Look closely at cash assets

Have you looked at your money lately? Not your brokerage statement, your cash accounts. Most people have been too concerned about the gyrations of the stock markets to spend much time worrying about their “safe” cash investments. Well, now that the markets have stabilized, at least for the moment, you should turn your gaze elsewhere.

For years, I’ve taken the position that no one should keep any large amount of money in bank savings accounts. The interest they pay is virtually non-existent. Some smaller financial institutions and aggressive marketers like ING Direct will give you higher rates (ING has been offering 2.75 per cent on their Investment Savings Account with no minimum balance required). But you have to shop for the deals.

Simplicity of money market funds attractive
The easier route for many people has simply been to switch their cash balances from savings accounts to money market funds. Since all major banks offer them, it’s been a matter of simply sliding down to another counter to set up a mutual fund account and arrange for the transfer. This strategy worked fine for years and many people still rely on it. As of the end October, Canadians has more than $60 billion invested in domestic and foreign money funds with member companies of the Investment Funds Institute of Canada (IFIC).

However, some money fund investors have been noticing that their returns have been drying up. They pulled almost $4 billion out of these funds in the first 10 months of the year, according to IFIC statistics. What’s particularly striking is the fact that gross sales for all categories of equity funds are ahead of redemptions this year, despite the chill of the bear market. In other words, the big exodus from mutual funds that has made news headlines in recent months has hit money funds the hardest.

An analysis of the performance numbers provides an explanation. The average Canadian money market fund gained just 1.59 per cent in the year to Oct. 31, according to figures published by Globefund. Funds with high management expense ratios (MERs) fared much worse. In some cases, profits have almost vanished.

Next page: High MERs equal loss of profit

High MERs equal loss of profit
Take the Acuity Money Market Fund, for example. It has one of the highest MERs in the category, 2.43 per cent. This means that until the fund gains more than that, you receive nothing. With interest rates so low, nothing is just about what investors have been getting. For the six months to Oct. 31, the fund returned a paltry 0.08 per cent. That’s right, only eight-one-hundredths of a percent. Investors have almost $8.5 million in this fund. Clearly, they aren’t paying attention.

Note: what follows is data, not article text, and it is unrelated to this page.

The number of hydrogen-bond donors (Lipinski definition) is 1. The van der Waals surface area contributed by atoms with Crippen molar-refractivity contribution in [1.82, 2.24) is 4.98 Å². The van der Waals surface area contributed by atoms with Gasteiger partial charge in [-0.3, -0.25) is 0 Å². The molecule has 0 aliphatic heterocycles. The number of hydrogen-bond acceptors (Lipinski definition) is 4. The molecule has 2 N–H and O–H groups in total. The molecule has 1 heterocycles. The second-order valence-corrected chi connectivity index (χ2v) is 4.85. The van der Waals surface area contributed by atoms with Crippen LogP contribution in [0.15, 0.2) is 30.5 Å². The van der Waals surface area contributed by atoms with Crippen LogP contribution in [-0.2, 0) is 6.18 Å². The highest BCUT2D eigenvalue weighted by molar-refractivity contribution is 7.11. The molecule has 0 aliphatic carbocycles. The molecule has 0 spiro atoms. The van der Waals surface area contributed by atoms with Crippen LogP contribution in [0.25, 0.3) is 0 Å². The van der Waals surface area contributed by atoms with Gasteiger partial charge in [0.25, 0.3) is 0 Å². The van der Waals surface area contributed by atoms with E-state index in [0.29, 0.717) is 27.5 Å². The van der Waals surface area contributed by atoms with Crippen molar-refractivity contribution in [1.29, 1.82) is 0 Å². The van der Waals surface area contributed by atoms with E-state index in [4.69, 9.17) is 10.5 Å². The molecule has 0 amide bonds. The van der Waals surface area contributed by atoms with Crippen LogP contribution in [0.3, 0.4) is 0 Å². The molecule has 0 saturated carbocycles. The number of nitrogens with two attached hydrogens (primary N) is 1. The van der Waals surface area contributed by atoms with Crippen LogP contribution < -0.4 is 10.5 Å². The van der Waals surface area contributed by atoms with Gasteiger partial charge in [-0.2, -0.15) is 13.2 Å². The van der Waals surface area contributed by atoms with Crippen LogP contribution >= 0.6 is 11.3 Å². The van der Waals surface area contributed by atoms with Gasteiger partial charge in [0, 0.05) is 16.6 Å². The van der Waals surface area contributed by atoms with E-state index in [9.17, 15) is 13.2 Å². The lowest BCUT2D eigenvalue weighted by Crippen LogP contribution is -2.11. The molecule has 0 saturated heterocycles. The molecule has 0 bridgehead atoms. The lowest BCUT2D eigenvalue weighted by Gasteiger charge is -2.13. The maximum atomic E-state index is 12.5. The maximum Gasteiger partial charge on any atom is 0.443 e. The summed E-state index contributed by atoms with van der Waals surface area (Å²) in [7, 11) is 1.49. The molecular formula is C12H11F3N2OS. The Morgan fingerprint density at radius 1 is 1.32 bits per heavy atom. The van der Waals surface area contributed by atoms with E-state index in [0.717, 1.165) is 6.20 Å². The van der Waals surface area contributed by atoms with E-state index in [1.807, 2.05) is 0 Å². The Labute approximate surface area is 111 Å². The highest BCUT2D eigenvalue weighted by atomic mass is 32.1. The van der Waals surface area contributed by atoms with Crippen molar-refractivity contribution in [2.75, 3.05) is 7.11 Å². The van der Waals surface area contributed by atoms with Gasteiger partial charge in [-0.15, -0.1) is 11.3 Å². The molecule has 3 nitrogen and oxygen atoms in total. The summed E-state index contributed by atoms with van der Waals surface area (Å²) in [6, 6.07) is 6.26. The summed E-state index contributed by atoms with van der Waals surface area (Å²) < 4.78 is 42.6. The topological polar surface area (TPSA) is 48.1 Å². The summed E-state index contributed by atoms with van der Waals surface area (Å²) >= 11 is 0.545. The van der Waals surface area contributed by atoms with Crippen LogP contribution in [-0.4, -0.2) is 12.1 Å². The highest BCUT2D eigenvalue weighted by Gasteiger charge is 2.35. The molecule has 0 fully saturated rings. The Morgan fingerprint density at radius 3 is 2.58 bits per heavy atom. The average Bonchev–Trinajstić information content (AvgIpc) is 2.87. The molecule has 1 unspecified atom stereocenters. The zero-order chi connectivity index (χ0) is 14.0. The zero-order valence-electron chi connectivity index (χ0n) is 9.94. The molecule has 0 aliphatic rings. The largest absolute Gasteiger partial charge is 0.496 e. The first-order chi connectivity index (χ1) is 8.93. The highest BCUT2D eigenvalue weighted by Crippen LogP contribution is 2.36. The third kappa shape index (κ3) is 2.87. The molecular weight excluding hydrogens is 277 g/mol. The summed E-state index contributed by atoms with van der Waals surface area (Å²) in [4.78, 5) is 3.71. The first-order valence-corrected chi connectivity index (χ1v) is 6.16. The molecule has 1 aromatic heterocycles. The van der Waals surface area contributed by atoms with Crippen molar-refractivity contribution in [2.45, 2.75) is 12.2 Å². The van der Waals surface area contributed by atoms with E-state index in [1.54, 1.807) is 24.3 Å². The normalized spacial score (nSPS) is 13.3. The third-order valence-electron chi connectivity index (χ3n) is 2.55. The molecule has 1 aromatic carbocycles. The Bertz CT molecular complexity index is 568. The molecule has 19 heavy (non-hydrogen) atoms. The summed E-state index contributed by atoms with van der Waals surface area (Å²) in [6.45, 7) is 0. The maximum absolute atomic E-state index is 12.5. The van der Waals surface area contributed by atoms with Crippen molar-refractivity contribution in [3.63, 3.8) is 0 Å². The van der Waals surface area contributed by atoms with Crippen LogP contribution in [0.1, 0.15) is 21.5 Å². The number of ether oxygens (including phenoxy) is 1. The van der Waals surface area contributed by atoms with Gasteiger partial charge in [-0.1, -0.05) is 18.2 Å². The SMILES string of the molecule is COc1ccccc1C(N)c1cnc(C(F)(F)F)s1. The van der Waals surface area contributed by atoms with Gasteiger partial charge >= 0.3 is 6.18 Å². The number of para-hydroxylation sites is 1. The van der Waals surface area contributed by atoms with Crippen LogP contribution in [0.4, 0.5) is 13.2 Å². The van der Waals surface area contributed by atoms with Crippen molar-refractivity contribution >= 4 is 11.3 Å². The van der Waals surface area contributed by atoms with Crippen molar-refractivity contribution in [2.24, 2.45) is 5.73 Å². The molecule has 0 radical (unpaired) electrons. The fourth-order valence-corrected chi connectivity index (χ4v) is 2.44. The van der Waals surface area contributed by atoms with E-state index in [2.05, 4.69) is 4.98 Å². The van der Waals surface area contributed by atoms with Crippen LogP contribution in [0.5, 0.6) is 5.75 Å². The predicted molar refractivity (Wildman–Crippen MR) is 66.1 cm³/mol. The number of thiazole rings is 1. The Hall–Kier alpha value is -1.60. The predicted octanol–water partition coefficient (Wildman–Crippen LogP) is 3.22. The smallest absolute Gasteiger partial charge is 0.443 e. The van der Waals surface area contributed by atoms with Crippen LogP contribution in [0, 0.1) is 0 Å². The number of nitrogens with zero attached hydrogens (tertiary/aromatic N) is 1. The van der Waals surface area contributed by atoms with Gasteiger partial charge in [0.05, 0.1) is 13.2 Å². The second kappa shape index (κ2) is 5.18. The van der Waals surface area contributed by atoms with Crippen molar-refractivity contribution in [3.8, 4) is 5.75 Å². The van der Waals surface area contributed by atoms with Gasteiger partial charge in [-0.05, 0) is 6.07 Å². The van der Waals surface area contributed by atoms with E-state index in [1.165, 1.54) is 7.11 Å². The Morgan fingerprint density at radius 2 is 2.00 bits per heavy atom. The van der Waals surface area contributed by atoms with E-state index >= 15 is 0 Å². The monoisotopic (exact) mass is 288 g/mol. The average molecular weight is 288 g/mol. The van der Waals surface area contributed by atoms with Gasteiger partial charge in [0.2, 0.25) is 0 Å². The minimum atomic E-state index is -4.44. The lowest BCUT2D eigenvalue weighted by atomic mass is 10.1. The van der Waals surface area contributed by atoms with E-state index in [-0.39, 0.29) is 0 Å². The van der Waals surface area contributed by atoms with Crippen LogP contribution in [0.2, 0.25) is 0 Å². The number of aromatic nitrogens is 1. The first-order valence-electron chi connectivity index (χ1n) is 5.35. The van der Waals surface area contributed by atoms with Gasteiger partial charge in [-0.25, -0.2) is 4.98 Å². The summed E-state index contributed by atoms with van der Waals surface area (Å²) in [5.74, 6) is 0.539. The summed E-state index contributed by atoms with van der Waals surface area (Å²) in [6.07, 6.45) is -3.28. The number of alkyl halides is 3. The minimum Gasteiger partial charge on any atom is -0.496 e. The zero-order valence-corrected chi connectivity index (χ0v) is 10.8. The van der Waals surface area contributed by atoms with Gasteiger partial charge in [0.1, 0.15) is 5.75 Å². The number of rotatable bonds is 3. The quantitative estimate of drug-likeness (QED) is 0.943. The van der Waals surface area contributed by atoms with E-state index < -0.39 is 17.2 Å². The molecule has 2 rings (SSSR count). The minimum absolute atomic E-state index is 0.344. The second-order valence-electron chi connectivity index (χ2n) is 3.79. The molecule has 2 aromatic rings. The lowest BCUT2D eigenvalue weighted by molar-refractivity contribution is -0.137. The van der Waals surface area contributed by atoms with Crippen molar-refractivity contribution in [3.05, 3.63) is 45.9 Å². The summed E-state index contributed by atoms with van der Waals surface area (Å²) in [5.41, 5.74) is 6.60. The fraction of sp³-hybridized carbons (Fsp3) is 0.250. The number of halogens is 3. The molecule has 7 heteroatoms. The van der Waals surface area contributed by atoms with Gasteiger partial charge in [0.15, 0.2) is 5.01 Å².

Granted, that’s an extreme example. But if you scan down the list of Canadian money market funds, you’ll find that the majority show six-month returns of less than 1 per cent. There are very few that are in the category of the Leith Wheeler Money Market Fund, with a 2.75 per cent advance, thanks in part to the low MER of 0.6 per cent.

U.S. money funds fare even worse
The picture is even worse when you shift your gaze to U.S. money funds. Here the one-year average return is actually below 1 per cent (0.88 per cent, to be exact). And the recent half-point rate cut by the Federal Reserve Board is only going to exacerbate the situation. Unless short-term rates move back up quickly, it’s difficult to see how a fund like Trimark U.S. Money Market (DSC units) is going to make any profit at all in the next 12 months, especially given its MER of 1.58 per cent.

What to do? Here’s one rather unorthodox suggestion: shift your money market fund assets into a no-load, low MER mortgage fund. All the banks offer them. The risk is slightly higher because if short-term rates rise, you could suffer a temporary capital loss. And in fact, the average mortgage fund lost 0.06 per cent in October. But that’s a rare occurrence, and the higher return potential more than offsets the risk. Over the past six months, for example, the average mortgage fund gained 3 per cent.

Don’t forget flexibility
Just be sure to choose a no-load fund so you have full flexibility to get your cash out at any time without penalty. When interest rates start to rise again, money market funds will be the better bet.

This article originally appeared in the Internet Wealth Builder, a weekly e-mail investment newsletter that features some of Canada’s top financial experts. For membership information: http://www.buildingwealth.ca/Newsletter/index.cfm

Gordon Pape’s 2003 Buyer’s Guide to Mutual Funds is now available. Order a copy at 25% off at http://www.buildingwealth.ca/bookstore/productdetail.cfm?product_id=310